A pot experiment was planned to evaluate the best timing for herbicide application against rhizome *Sorghum halepense*. Five timings were compared (2-3, 4-5, 6-7 and 8-9 leaves), including a splitted treatment in two timings (3-4/8-9 leaves) and the untreated control. In order to understand whether the application is effective against plants coming from rhizomes of different sizes, a second factor was included in the experiment, i.e. rhizome size (2, 4, six nodes). The design was a fully crossed two-way factorial, laid down as completely randomised with four replicates. The results (plant weights three weeks after the herbicide application) are as follows:

Sizes / Timings | 2-3 | 4-5 | 6-7 | 8-9 | 3-4/8-9 | Untreated |
---|---|---|---|---|---|---|

2-nodes | 34.03 | 0.10 | 30.91 | 33.21 | 2.89 | 41.63 |

22.31 | 6.08 | 35.34 | 43.44 | 19.06 | 22.96 | |

21.70 | 3.73 | 24.23 | 44.06 | 0.10 | 52.14 | |

14.90 | 9.15 | 28.27 | 35.34 | 0.68 | 59.81 | |

4-nodes | 42.19 | 14.86 | 52.34 | 39.06 | 8.62 | 68.15 |

51.06 | 36.03 | 43.17 | 61.59 | 0.05 | 42.75 | |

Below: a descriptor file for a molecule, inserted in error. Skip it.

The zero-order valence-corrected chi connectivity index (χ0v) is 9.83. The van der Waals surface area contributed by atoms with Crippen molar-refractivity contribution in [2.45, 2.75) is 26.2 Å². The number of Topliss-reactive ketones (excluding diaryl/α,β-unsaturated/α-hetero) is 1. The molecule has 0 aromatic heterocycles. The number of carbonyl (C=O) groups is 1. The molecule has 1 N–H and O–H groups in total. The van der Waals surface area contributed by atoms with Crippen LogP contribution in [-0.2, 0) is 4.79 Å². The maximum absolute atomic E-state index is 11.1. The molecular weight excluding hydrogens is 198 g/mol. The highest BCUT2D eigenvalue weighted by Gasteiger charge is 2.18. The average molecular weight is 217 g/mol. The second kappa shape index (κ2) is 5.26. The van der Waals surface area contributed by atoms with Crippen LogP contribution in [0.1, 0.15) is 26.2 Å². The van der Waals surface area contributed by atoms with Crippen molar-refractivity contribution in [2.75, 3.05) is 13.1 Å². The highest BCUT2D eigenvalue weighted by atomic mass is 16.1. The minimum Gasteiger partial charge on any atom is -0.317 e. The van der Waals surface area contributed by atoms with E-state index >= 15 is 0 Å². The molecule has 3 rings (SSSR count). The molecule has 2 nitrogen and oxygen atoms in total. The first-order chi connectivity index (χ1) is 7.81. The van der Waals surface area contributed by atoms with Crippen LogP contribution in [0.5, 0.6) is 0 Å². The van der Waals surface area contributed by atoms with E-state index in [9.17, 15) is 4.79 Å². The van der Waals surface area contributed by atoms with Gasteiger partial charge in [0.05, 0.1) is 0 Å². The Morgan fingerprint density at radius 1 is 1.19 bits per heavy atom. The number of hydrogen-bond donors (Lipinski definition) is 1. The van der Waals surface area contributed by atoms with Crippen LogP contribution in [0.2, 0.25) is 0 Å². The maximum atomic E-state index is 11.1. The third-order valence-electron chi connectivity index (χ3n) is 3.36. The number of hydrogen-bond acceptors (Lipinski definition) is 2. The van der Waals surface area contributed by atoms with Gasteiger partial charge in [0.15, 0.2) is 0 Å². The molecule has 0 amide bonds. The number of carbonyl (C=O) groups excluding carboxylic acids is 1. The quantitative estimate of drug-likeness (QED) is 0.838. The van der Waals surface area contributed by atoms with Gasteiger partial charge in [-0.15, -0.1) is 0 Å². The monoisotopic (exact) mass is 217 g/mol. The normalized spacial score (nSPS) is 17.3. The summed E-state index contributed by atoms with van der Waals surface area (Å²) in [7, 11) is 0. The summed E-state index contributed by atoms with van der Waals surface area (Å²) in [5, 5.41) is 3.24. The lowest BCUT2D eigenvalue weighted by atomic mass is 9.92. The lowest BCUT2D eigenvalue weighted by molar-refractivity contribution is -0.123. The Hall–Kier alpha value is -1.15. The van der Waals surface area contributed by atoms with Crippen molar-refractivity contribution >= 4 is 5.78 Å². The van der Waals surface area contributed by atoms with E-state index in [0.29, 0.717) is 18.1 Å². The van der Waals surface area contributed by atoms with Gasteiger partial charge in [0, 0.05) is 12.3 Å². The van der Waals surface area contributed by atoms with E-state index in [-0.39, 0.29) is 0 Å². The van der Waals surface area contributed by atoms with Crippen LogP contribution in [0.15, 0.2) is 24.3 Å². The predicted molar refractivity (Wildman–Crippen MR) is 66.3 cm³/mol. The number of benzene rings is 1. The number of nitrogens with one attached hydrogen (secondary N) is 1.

43.77 | 21.85 | 57.28 | 48.89 | 0.10 | 57.77 | |

31.74 | 8.71 | 29.71 | 49.14 | 9.65 | 44.85 | |

6-nodes | 20.84 | 11.37 | 55.00 | 41.77 | 9.80 | 43.20 |

26.12 | 2.24 | 28.46 | 37.38 | 0.10 | 40.68 | |

35.24 | 14.17 | 21.81 | 39.55 | 1.42 | 34.11 | |

13.32 | 23.93 | 60.72 | 48.37 | 6.83 | 32.21 |

In which timing the herbicide is most effective?

[Sheet: 11.1]

### 15.9.2 Exercise 2

Six faba bean genotypes were tested in two sowing times, according to a split-plot design in 4 complete blocks. Sowing times were randomised to main-plots within blocks and genotypes were randomised to sub-plots within main-plots and blocks. Results are:

Sowing Time | Genotype | 1 | 2 | 3 | 4 |
---|---|---|---|---|---|

Autum | Chiaro | 4.36 | 4.00 | 4.23 | 3.83 |

Collameno | 3.01 | 3.32 | 3.27 | 3.40 | |

Palombino | 3.85 | 3.85 | 3.68 | 3.98 | |